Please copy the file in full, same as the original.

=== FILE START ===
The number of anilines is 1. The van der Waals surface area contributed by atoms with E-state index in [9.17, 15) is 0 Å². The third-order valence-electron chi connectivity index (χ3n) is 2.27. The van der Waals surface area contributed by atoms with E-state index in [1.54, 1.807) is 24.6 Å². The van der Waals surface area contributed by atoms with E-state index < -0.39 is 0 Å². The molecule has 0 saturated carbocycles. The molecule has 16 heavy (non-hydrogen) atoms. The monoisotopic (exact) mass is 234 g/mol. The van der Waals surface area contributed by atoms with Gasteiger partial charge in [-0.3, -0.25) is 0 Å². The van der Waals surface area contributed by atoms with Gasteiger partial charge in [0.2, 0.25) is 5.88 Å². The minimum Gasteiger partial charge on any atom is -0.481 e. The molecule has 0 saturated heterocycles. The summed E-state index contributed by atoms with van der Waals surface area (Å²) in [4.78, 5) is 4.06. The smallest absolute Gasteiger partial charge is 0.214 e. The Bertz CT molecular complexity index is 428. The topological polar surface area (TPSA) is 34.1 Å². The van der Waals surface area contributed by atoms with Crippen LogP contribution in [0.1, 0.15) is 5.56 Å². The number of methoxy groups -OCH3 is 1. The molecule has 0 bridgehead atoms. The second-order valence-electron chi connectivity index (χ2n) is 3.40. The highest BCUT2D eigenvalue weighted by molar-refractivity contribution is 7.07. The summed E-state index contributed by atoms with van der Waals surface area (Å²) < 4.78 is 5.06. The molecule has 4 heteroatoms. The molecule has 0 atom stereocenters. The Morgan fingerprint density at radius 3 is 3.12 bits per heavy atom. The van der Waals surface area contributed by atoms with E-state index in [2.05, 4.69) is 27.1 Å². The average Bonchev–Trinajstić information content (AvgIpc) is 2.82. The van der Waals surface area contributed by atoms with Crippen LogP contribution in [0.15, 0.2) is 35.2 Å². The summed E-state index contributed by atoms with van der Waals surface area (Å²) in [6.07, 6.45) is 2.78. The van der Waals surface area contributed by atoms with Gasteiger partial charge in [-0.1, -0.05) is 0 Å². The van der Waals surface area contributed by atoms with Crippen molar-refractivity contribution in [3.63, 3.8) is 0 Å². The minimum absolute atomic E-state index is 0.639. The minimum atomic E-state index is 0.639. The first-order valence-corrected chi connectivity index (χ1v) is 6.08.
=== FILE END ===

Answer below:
The number of anilines is 1. The van der Waals surface area contributed by atoms with E-state index in [9.17, 15) is 0 Å². The third-order valence-electron chi connectivity index (χ3n) is 2.27. The van der Waals surface area contributed by atoms with E-state index in [1.54, 1.807) is 24.6 Å². The van der Waals surface area contributed by atoms with E-state index < -0.39 is 0 Å². The molecule has 0 saturated carbocycles. The molecule has 16 heavy (non-hydrogen) atoms. The monoisotopic (exact) mass is 234 g/mol. The van der Waals surface area contributed by atoms with Gasteiger partial charge in [-0.3, -0.25) is 0 Å². The van der Waals surface area contributed by atoms with Gasteiger partial charge in [0.2, 0.25) is 5.88 Å². The minimum Gasteiger partial charge on any atom is -0.481 e. The molecule has 0 saturated heterocycles. The summed E-state index contributed by atoms with van der Waals surface area (Å²) in [4.78, 5) is 4.06. The smallest absolute Gasteiger partial charge is 0.214 e. The Bertz CT molecular complexity index is 428. The topological polar surface area (TPSA) is 34.1 Å². The van der Waals surface area contributed by atoms with Crippen LogP contribution in [0.1, 0.15) is 5.56 Å². The number of methoxy groups -OCH3 is 1. The molecule has 0 bridgehead atoms. The second-order valence-electron chi connectivity index (χ2n) is 3.40. The highest BCUT2D eigenvalue weighted by molar-refractivity contribution is 7.07. The summed E-state index contributed by atoms with van der Waals surface area (Å²) < 4.78 is 5.06. The molecule has 4 heteroatoms. The molecule has 0 atom stereocenters. The Morgan fingerprint density at radius 3 is 3.12 bits per heavy atom. The van der Waals surface area contributed by atoms with E-state index in [2.05, 4.69) is 27.1 Å². The average Bonchev–Trinajstić information content (AvgIpc) is 2.82. The van der Waals surface area contributed by atoms with Crippen LogP contribution in [0.15, 0.2) is 35.2 Å². The summed E-state index contributed by atoms with van der Waals surface area (Å²) in [6.07, 6.45) is 2.78. The van der Waals surface area contributed by atoms with Gasteiger partial charge in [-0.1, -0.05) is 0 Å². The van der Waals surface area contributed by atoms with Crippen molar-refractivity contribution in [3.63, 3.8) is 0 Å². The minimum absolute atomic E-state index is 0.639. The minimum atomic E-state index is 0.639. The first-order valence-corrected chi connectivity index (χ1v) is 6.08.